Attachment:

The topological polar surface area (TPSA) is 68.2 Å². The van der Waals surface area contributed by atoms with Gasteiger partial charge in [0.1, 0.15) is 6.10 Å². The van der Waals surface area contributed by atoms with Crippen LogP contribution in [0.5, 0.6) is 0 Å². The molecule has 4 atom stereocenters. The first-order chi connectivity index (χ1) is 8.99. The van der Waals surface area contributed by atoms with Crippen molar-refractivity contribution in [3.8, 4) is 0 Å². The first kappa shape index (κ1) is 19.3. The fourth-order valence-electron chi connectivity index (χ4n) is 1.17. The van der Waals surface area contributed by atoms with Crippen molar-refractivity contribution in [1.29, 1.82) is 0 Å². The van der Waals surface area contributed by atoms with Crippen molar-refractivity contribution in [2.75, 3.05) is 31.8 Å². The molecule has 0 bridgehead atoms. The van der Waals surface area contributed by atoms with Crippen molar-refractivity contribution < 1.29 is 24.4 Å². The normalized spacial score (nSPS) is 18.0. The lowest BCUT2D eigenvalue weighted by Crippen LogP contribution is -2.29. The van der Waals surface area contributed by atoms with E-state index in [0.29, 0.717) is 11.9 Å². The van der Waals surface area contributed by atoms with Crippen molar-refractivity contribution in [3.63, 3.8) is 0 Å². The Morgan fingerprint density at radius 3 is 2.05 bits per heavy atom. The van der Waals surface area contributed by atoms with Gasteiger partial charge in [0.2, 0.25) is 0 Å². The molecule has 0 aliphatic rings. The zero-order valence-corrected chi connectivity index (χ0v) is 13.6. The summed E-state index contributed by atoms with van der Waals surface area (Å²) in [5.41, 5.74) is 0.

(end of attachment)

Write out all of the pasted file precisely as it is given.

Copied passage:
The topological polar surface area (TPSA) is 68.2 Å². The van der Waals surface area contributed by atoms with Gasteiger partial charge in [0.1, 0.15) is 6.10 Å². The van der Waals surface area contributed by atoms with Crippen LogP contribution in [0.5, 0.6) is 0 Å². The molecule has 4 atom stereocenters. The first-order chi connectivity index (χ1) is 8.99. The van der Waals surface area contributed by atoms with Crippen molar-refractivity contribution in [3.8, 4) is 0 Å². The first kappa shape index (κ1) is 19.3. The fourth-order valence-electron chi connectivity index (χ4n) is 1.17. The van der Waals surface area contributed by atoms with Crippen molar-refractivity contribution in [1.29, 1.82) is 0 Å². The van der Waals surface area contributed by atoms with Crippen molar-refractivity contribution in [2.75, 3.05) is 31.8 Å². The molecule has 0 bridgehead atoms. The van der Waals surface area contributed by atoms with Crippen molar-refractivity contribution < 1.29 is 24.4 Å². The normalized spacial score (nSPS) is 18.0. The lowest BCUT2D eigenvalue weighted by Crippen LogP contribution is -2.29. The van der Waals surface area contributed by atoms with E-state index in [0.29, 0.717) is 11.9 Å². The van der Waals surface area contributed by atoms with Crippen molar-refractivity contribution in [3.63, 3.8) is 0 Å². The Morgan fingerprint density at radius 3 is 2.05 bits per heavy atom. The van der Waals surface area contributed by atoms with Gasteiger partial charge in [0.2, 0.25) is 0 Å². The molecule has 0 aliphatic rings. The zero-order valence-corrected chi connectivity index (χ0v) is 13.6. The summed E-state index contributed by atoms with van der Waals surface area (Å²) in [5.41, 5.74) is 0.